SUBSCRIBE NOW
99¢ for the first month
SUBSCRIBE NOW
99¢ for the first month

Northwest Florida jobs: Attracting talent is multifaceted challenge

Jim Thompson
jthompson@nwfdailynews.com
Northwest Florida Daily News

SANDESTIN — Later this year, for the second consecutive summer, Okaloosa County will be targeting visitors to this area as potential members of the future local workforce.

Nathan Sparks, executive director of the Economic Development Council of Okaloosa County (EDC), told a group of area business people, elected officials and economic development professionals Thursday that local funding has been allocated to the “talent attraction portal” on the EDC website.

The portal’s centerpiece is a jobs board listing currently available positions across the county, but it also includes information on the local education and health care systems, along with information on transitioning from military to civilian careers.

? RELATED: Early preparation key to economic development, experts tell Gulf Power symposium audience

Last year the portal, funded by a grant from Gulf Power, operated for eight days during the summer. In that time, it attracted 776 “clicks” from people apparently interested in considering a job in the area, Sparks said.

“We think that’s pretty good,” Sparks told the hundreds of people gathered at the Sandestin Golf and Beach Resort for the 2020 Gulf Power Economic Symposium. The annual two-day event, now in its 23rd year, is designed to update attendees on Florida’s economic picture and provide information on economic development and opportunities for networking.

Sparks said the portal provides the EDC with the digital addresses of people who visit it, providing the opportunity for continued communication from the EDC with those people about job opportunities in the area.

? RELATED: Economist: Coronavirus will have limited economic impact on Florida

Part of the EDC’s goal with the portal, Sparks explained, is to attract people with skills and experience in industries such as health care and aerospace technology, jobs with salaries “that move the needle from an average wage standpoint” in comparison with other employment.

In other comments Thursday, Sparks said Okaloosa County’s 2.3% unemployment rate, the lowest in Northwest Florida, isn’t all good news.

“That means that businesses looking to hire are having a difficult time,” Sparks said. “Our employers need people today and preparing the pipeline for tomorrow takes time.”

Sparks was part of a symposium panel looking at strategies for attracting workforce talent to the area. Also on the panel were Glen McDonald, vice president of strategic projects and economic development at Gulf Coast State College, Kimberly Krupa, executive director of Achieve Escambia, which works in Escambia County with educators, elected officials and others on “cradle to career” issues, and Kelly Reeser, manager of TechFarms, a technology incubator in Panama City Beach.

Given the area’s heavy military presence, McDonald advocated strategies aimed at being more accommodating to military spouses and keeping military personnel transitioning out of the service in the area.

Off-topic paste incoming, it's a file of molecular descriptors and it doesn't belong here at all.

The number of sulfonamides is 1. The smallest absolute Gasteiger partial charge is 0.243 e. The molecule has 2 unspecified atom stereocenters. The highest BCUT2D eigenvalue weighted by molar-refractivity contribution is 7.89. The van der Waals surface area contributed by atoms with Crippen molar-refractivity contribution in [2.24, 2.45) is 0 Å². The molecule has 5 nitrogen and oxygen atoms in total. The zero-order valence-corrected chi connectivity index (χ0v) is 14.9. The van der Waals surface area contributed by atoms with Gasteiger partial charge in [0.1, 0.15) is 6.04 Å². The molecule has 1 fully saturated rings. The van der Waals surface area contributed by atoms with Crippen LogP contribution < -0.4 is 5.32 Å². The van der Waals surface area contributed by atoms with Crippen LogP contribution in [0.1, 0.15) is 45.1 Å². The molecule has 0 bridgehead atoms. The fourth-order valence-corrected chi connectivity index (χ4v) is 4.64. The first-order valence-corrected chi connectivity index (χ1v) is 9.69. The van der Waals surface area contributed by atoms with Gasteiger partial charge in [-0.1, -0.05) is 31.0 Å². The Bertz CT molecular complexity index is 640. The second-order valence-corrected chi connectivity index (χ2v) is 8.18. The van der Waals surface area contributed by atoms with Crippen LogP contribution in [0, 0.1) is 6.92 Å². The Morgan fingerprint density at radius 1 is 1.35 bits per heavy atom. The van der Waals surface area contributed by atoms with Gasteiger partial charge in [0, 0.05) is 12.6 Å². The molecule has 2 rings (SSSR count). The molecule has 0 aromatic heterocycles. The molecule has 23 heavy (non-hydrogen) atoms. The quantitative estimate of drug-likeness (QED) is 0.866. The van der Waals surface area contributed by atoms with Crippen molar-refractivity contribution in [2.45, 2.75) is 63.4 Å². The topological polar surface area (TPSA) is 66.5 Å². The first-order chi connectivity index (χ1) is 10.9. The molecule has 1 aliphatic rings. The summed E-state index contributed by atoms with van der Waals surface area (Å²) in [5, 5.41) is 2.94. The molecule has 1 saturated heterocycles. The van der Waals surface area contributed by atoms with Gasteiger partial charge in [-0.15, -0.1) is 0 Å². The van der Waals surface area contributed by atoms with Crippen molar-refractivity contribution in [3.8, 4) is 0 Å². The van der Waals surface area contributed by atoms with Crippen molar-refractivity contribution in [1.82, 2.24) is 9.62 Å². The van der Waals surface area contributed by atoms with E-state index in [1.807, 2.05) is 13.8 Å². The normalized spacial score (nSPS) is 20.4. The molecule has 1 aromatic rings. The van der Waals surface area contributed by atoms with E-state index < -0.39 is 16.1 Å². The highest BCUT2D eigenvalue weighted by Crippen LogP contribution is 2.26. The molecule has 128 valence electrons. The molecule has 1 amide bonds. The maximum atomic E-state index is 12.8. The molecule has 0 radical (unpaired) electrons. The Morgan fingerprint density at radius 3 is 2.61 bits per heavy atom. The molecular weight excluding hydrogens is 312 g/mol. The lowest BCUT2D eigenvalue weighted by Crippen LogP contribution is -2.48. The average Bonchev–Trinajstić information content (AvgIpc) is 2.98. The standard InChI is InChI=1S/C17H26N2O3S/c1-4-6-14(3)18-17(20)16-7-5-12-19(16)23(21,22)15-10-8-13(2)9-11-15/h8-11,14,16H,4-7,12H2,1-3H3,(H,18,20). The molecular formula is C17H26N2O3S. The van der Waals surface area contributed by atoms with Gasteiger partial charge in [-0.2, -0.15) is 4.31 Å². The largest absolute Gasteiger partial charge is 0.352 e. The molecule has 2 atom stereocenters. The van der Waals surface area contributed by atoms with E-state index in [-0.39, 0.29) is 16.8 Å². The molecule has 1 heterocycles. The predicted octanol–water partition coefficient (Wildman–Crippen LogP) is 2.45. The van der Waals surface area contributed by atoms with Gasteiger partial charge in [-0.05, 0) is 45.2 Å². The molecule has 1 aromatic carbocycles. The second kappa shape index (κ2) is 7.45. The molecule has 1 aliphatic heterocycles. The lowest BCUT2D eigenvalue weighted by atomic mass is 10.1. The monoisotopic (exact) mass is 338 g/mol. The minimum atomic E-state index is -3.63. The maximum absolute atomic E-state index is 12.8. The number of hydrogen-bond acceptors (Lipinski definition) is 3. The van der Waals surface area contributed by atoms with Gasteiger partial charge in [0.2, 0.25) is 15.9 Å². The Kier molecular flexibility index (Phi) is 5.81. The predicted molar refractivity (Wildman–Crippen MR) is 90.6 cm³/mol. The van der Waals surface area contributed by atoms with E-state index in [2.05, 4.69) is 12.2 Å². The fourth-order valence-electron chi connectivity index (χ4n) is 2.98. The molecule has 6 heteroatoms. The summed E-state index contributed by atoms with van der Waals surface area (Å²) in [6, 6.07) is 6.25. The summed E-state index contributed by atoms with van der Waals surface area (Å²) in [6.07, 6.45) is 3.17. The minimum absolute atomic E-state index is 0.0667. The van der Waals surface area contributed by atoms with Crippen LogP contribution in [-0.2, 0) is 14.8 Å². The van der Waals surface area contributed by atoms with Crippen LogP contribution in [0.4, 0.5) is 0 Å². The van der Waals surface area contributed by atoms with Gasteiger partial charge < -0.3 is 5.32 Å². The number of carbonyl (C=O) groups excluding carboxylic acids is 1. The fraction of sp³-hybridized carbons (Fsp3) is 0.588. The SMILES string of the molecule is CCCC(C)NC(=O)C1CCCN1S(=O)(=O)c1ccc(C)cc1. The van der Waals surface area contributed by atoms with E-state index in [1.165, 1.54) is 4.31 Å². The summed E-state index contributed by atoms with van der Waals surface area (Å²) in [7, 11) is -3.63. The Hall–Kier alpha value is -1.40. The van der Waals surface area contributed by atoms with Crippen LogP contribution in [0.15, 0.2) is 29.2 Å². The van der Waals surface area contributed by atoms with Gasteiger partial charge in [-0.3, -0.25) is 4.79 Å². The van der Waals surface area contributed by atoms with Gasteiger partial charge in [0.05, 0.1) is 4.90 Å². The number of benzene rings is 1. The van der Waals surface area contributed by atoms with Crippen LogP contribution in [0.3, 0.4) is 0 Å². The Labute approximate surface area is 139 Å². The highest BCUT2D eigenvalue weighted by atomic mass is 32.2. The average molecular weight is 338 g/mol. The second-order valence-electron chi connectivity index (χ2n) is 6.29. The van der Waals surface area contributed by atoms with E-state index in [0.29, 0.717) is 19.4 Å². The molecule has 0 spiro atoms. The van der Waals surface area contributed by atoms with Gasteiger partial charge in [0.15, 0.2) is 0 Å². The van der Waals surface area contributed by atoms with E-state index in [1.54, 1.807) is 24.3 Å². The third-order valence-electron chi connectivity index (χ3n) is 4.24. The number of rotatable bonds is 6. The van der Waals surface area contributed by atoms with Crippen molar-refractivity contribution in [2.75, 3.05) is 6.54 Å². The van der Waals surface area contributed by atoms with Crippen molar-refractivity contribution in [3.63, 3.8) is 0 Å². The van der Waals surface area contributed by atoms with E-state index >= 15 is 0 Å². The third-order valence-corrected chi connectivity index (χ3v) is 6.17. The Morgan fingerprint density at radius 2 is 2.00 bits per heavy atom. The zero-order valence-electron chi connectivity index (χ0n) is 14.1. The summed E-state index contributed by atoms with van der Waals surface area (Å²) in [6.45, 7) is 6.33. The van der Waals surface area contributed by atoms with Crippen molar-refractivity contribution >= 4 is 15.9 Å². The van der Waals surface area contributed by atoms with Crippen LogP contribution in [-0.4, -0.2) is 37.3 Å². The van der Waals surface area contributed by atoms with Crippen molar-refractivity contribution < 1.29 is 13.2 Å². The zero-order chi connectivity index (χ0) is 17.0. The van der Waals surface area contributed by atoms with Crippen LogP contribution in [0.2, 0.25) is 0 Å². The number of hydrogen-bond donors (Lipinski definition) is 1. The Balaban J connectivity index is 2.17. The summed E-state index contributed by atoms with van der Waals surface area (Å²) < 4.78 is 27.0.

One resource that employers can now consider, McDonald said, is a list of transitioning military personnel now released quarterly by the Air Force.

Krupa worked Thursday to convince the audience that investing in improving the quality of the future workforce makes economic sense.

“Growing talent — it’s not charity, it’s smart business,” she said. “We’ve got to make sure no person goes to waste.”

Reeser took time Thursday to get symposium attendees thinking about how to attract and keep young talent in their communities.

In the digital era, Reeser said, talented young people “can work from anywhere, so (their) choice is, ’Where do I want to live?”

Along that line, Thursday’s symposium sessions included a panel featuring two area real estate professionals.

“Spend the money making your city great and trust me, they’ll come,” said Andrew Rothfeder, president of Studer Properties, which focuses on commercial development in downtown Pensacola. Urban revitalization has been transformative in the city, creating a vibrant live, work and play environment. But, Rothfeder cautioned, “you can’t sit back and wait for government to do it.”

Echoing Rothfeder, area developer Jay Odom said citizen involvement is particularly important in moving local governments toward adapting regulations to move communities toward “what real communities need to be.”

Like Rothfeder, Odom looks beyond his own ideas in developing communities such as his Hammock Bay development in Freeport. Instead, he said, he paid attention during family travels to his 4- and 5-year-old sons.

“What they liked we did, what they didn’t like, we didn’t do,” he said.

Recognizing the challenges of economic development can be daunting, organizers of this year’s Gulf Power Economic Symposium included Carey Lohrenz, the first female F-14 Tomcat fighter jet pilot, on the program.

The author of “Fearless Leadership: High-Performance Lessons from the Flight Deck,” Lohrenz took her audience through the process of operating from an aircraft carrier.

Noting that getting aircraft on and off an aircraft carrier is a team exercise, Lohrenz told symposium attendees that their work isn’t necessarily any less challenging.

“We’re no different than you,” she said. “We are over-tasked, and usually under-resourced.”

Lohrenz also told her audience not to worry if they don’t have everything about an economic development strategy or other challenges figured out.

“You don’t have to have it all figured,” she said. “Eighty percent is good enough to meet 100% of your goals.”

Lohrenz left the audience with a final piece of advice for facing their fears.

“Just do one thing every day that puts a little pit in your stomach, or a lump in your throat,” she said.